2. Also, in this follow-up report, the Ombud determined whether the Canadian company acted in good faith in implementing the recommendations.
  3. Once the follow-up report is finalized, the Ombud will share copies with the Minister of International Trade and the Minister of Natural Resources.
  4. Finally, the Ombud will publish the follow-up report on the CORE’s website.

Part 6 – Participation in the CORE’s complaint process

  1. The Operating Procedures provide that full and active participation in the complaint process is part of good faith:

    Section 11.1 requires the parties to fully participate in the complaint process including by providing the Ombud with relevant information and documents and making witnesses available on reasonable notice, according to the timelines established by the Ombud.

    Section 11.2 provides that where a Canadian company does not participate actively in the complaint process, including refusing to provide relevant information and documents, the Ombud may draw appropriate negative conclusions or adverse inferences during fact finding.

    Section 12.4 provides that the Ombud may consider a party not to be acting in good faith if the party does not actively participate in a review without reasonable explanation, including providing relevant information and documents, making witnesses available on reasonable notice, and responding within the timelines established by the Ombud.

    Section 12.6 provides that refusal without reasonable explanation by a Canadian company to implement a recommendation made by the Ombud may be relevant to a consideration of whether the Canadian company is acting in good faith.

Part 7 – Ombud’s decision

7.1 Good faith participation and collaboration in the CORE’s dispute resolution process

  1. GobiMin demonstrated good faith both during the Initial assessment and follow-up processes to date. This is evidenced by the following:
    1. Throughout the intake and the Initial assessment processes, GobiMin engaged with the CORE and provided information and documents relating to its investment and divestment from Sawayaerdun Gold Project. GobiMin provided a response to the complaint. The Initial assessment meeting with GobiMin was held on January 16, 2023. GobiMin responded to all correspondence from the CORE and provided information and documents in response to the CORE's questions on April 20, 2023 and May 5, 2023.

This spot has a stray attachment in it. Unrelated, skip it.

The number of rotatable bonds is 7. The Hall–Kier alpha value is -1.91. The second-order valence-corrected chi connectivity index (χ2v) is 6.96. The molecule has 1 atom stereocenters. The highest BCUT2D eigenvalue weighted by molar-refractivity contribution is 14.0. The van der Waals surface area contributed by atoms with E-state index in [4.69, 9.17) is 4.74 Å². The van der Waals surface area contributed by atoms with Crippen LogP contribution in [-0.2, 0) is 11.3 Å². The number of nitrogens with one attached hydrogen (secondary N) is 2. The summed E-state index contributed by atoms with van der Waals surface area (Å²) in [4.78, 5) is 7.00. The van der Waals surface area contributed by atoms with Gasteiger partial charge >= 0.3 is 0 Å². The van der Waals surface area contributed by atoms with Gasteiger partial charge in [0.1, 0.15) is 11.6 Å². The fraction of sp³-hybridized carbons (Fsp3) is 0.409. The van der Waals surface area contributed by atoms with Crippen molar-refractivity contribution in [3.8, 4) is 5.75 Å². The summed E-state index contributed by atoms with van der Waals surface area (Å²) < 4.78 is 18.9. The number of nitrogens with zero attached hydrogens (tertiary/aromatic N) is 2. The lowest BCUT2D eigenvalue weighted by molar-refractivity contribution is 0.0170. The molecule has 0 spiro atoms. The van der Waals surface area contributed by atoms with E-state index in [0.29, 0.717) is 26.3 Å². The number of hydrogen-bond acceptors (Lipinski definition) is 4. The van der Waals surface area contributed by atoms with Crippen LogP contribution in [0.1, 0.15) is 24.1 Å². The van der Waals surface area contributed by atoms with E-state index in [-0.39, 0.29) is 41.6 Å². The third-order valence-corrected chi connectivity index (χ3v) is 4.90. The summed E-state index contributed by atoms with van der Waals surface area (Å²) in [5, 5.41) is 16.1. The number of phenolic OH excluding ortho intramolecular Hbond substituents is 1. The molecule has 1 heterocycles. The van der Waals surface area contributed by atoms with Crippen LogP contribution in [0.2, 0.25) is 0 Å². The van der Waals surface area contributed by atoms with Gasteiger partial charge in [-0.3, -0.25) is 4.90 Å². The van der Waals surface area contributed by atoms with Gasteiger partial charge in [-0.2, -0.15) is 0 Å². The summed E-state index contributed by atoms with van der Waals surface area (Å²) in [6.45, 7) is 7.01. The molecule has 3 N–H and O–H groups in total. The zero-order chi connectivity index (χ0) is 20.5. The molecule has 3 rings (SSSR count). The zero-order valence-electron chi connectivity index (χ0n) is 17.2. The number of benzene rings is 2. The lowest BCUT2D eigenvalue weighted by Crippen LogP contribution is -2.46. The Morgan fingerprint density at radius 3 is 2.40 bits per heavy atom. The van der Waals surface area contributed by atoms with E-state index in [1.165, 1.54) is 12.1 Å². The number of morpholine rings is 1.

2. During the follow-up process, GobiMin was actively involved in a) drafting a policy and revising it in accordance with the Ombud’s suggestions; b) posting the revised policy in a timely manner; and c) committing to follow the policy from February 16, 2024 onward – the date of its approval by GobiMin’s board of directors.

Given GobiMin’s active and good faith participation and cooperation, the Ombud will not exercise their discretion to make a recommendation to the Minister under Section 10 of the OIC which provides that the Ombud may make recommendations to the Minister on implementing trade measures.

7.2 Closure of the complaint

  1. Considering GobiMin’s implementation of the Ombud’s recommendations in the Initial assessment report and its good faith participation in the CORE’s dispute resolution process, the follow-up report confirms that the complaint filed against GobiMin at the CORE is closed. GobiMin’s proactive stand in following up with the Ombud’s recommendations to develop a responsible exit policy and make it publicly available on its website, is a commendable step towards responsible business conduct. The Ombud hopes that other Canadian companies operating foreign businesses or investments will adopt a responsible exit policy across their operations, track the effectiveness of the steps, and communicate with stakeholders implementing and improvising these policies. For this report, GobiMin has sufficiently complied with the Ombud's recommendations by committing to prevent, manage, and remedy actual or potential human rights impacts and environmental risks that may result from exiting an investment.

Appendix I: Coalition of 28 civil society organizations

  1. Canadians in Support of Refugees in Dire Need (CSRDN)
  2. Alliance Canada Hong Kong
  3. Anatolia Islamic Centre
  4. Canada Tibet Committee
  5. Canadians Against Oppression & Persecution
  6. Canadian Council of Muslim Women (CCMW)
  7. Canadian Council of Imams (CCI)
  8. Canada-Hong Kong Link
  9. Doctors for Humanity
  10. East Turkistan Association of Canada
  11. End Transplant Abuse in China (ETAC)
  12. Human Rights Research and Education Centre, University of Ottawa
  13. Human Concern International (HCI)
  14. Islamic Circle of North America Canada (ICNA)
  15. Islamic Society of North America (ISNA)
  16. Justice for All
  17. Lawyers for Humanity
  18. Muslim Association Canada (MAC)
  19. National Council of Canadian Muslims (NCCM)
  20. Raoul Wallenberg Centre for Human Rights
  21. Canadian Security Research Group
  22. Share 2 Care (S2C)
  23. Stop Uyghur Genocide Canada
  24. Toronto Association for Democracy in China
  25. Union of Medical care and Relief Organizations-Canada (UOSSM)
  26. Uyghur Refugee Relief Fund
  27. Uyghur Rights Advocacy Project
  28. Vancouver Society in Support of Democratic Movement
Report a problem on this page
Please select all that apply:

Thank you for your help!

You will not receive a reply. For enquiries, please contact us.

Date Modified: